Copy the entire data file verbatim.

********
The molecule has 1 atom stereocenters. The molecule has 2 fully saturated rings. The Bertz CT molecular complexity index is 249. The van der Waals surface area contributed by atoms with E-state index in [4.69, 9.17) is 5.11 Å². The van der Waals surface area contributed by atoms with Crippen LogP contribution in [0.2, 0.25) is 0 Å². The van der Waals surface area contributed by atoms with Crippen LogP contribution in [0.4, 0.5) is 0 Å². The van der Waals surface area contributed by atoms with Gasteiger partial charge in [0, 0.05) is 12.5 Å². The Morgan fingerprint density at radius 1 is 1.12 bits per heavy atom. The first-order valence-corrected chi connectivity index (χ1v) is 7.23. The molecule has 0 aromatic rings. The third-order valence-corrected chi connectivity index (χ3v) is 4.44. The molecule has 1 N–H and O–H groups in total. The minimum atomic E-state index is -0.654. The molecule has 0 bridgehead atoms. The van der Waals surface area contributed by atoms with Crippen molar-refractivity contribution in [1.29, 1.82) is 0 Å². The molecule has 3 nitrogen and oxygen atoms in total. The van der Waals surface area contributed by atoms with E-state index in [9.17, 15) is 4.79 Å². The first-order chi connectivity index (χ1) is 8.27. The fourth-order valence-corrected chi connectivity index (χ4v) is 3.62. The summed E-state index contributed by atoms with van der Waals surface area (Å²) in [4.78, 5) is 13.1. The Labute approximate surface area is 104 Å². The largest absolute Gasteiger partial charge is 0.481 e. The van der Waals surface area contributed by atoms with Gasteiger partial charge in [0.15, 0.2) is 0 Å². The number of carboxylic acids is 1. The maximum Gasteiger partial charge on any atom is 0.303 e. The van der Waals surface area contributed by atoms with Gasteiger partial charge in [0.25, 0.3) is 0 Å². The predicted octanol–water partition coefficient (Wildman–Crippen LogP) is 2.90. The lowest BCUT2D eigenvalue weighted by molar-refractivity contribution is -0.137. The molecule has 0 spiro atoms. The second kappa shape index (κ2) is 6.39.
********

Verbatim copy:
The molecule has 1 atom stereocenters. The molecule has 2 fully saturated rings. The Bertz CT molecular complexity index is 249. The van der Waals surface area contributed by atoms with E-state index in [4.69, 9.17) is 5.11 Å². The van der Waals surface area contributed by atoms with Crippen LogP contribution in [0.2, 0.25) is 0 Å². The van der Waals surface area contributed by atoms with Crippen LogP contribution in [0.4, 0.5) is 0 Å². The van der Waals surface area contributed by atoms with Gasteiger partial charge in [0, 0.05) is 12.5 Å². The Morgan fingerprint density at radius 1 is 1.12 bits per heavy atom. The first-order valence-corrected chi connectivity index (χ1v) is 7.23. The molecule has 0 aromatic rings. The third-order valence-corrected chi connectivity index (χ3v) is 4.44. The molecule has 1 N–H and O–H groups in total. The minimum atomic E-state index is -0.654. The molecule has 0 bridgehead atoms. The van der Waals surface area contributed by atoms with Crippen molar-refractivity contribution in [1.29, 1.82) is 0 Å². The molecule has 3 nitrogen and oxygen atoms in total. The van der Waals surface area contributed by atoms with E-state index in [9.17, 15) is 4.79 Å². The first-order chi connectivity index (χ1) is 8.27. The fourth-order valence-corrected chi connectivity index (χ4v) is 3.62. The summed E-state index contributed by atoms with van der Waals surface area (Å²) in [4.78, 5) is 13.1. The Labute approximate surface area is 104 Å². The largest absolute Gasteiger partial charge is 0.481 e. The van der Waals surface area contributed by atoms with Gasteiger partial charge in [0.15, 0.2) is 0 Å². The number of carboxylic acids is 1. The maximum Gasteiger partial charge on any atom is 0.303 e. The van der Waals surface area contributed by atoms with Gasteiger partial charge in [0.25, 0.3) is 0 Å². The predicted octanol–water partition coefficient (Wildman–Crippen LogP) is 2.90. The lowest BCUT2D eigenvalue weighted by molar-refractivity contribution is -0.137. The molecule has 0 spiro atoms. The second kappa shape index (κ2) is 6.39.